So far, playing Earthborne Rangers has been a treat. However getting there wasn’t so easy. The rulebook is… a little rough, to be generous. In our first game we really struggled to wrap our heads around what we were doing. There is a prologue that helps you build you deck and get started, yet it also requires someone to have read the rulebook first and learned how to play. This feels like an obvious misstep here as a teaching prologue would have fit perfectly with the game.
The other issue is that the game, specifically the journal, contains errors and errata. Thankfully, Earthborne Games has released an online journal (with glorious hyperlinks to jump to specific entries) that has the most up-to-date text. I’d HIGHLY recommend using that over the included paper one. The other thing I appreciated was that the journal was somewhat succinct in its text. Too many times games get overly verbose and players eyes begin to gloss over as they are taken out of the action. Most entries here tell you what you need and get you back on your way, which I was grateful for.
But despite these production issues, Earthborne Games pulled off something truly unique here. The mechanics, while simple, never get in the way of the game experience. There are tons of locations in the valley to explore, some of them are even marked as “pivotal”, which means they have their own specific cards that will be mixed into the path deck, while the others get random cards from the valley. This means that you won’t always know what you will encounter at a location, helping the world feel a little more vibrant.
I’m already way over my word count, but there are a few other points I want to touch on. One is that, mechanically, you might run into issues progressing depending on what kind of ranger you build. There are a few different archetypes, some are great at exploring, while others may be people persons. Regardless, you’ll need to do a little bit of everything in the game. So if you don’t have an easy way to fish through the path deck for a card you need to interact with, it can be a lot of turns of draw, do nothing, next round, repeat. On the same token, you might have a great scout, but lacking in interpersonal skills, which means that when you find the person you’ve bene looking for, you constantly fail at talking to them because your spirit skill is terrible. This can lead to lots of repetitive challenges where you hope to eventually get the right random bonuses. This can be mitigated some in multiplayer, but if you are solo gamer, you’ll definitely have to think about how you are going to work around that.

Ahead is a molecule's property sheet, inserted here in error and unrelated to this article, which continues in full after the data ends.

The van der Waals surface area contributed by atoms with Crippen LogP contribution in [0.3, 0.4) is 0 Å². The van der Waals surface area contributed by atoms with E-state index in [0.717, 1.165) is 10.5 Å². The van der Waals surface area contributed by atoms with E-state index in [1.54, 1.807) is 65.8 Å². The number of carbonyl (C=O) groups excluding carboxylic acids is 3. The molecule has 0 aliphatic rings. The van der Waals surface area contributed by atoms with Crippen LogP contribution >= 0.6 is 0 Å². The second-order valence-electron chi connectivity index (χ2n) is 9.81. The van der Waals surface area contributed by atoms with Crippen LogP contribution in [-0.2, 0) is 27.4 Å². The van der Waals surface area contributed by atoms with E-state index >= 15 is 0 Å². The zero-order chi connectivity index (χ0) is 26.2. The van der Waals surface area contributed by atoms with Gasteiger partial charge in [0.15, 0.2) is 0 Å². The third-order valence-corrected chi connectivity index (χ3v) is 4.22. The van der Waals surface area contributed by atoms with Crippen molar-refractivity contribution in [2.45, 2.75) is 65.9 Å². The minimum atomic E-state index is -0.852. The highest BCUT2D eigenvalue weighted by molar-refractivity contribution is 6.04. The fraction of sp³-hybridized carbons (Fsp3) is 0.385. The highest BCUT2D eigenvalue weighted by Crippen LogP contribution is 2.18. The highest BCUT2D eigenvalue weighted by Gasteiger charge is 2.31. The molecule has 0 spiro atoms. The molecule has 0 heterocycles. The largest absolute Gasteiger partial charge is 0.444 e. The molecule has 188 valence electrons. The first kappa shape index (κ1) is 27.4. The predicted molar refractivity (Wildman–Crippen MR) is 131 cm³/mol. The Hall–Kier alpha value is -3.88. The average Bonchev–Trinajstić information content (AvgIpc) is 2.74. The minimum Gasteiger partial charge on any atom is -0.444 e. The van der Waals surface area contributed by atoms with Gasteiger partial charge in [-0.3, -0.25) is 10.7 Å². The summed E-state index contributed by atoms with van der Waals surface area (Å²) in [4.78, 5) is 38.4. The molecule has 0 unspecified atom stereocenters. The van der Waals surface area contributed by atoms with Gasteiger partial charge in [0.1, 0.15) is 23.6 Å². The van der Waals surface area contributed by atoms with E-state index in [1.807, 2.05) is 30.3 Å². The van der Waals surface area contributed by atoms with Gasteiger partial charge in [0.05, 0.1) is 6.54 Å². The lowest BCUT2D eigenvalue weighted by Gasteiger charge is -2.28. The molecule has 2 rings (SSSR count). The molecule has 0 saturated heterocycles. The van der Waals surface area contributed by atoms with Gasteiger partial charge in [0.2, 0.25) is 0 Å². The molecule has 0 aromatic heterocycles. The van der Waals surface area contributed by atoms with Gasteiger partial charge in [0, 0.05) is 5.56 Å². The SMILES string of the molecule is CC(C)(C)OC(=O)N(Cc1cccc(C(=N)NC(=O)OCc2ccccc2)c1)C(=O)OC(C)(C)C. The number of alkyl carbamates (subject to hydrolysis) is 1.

Finally, I want to talk about the components of Earthborne Rangers. The game prides itself on being FSC certified, which means it was produced sustainably. In fact, there is no plastic in this game… at all. No shrink wrap on the box or cards, no baggies, no minis. Even the insert is cardstock (and also kind of crappy). So when you are done with the game, you could theoretically toss it in the bin (or recycle it) and let it decompose. Not that I recommend that route. However, it does lead to the quandary of sleeves. This is a game that’s begging to be sleeved. For one, the cards are printed on a somewhat crappy stock. But more important, you will be building and shuffling the path deck A LOT. Every time you travel, you build a new path deck, shuffle it, and start drawing. As any good sleever knows, the mash shuffle is the best shuffle. So I’m torn on keeping the product in line with its sustainable goal and just wanting an easier time shuffling the cards.
Before I sat down to play, I had no idea what an ambitious project Earthborne Rangers was. Both in the scope of what it was trying to do with its gameplay and also with how it was produced. Is it perfect? Defintely not. But it’s really good. As an open-world adventure board game, I’ve not seen anything like it. You can truly go wherever you want and do whatever you want. How do you win? That’s the rub. Sure there is the overarching campaign, but you can also let that take a back seat to just exploring the valley at your leisure, building up your ranger deck over time, and just meeting the people of the valley that need your help. If you are the type of person that loves being sucked into a thematic world, this is it.
Final Score: 4.5 Stars – A truly unique open-world board game that will allow you to live your life as a ranger however you see fit.
• Production values are a bit lacking
• Rulebook and prologue could use some TLC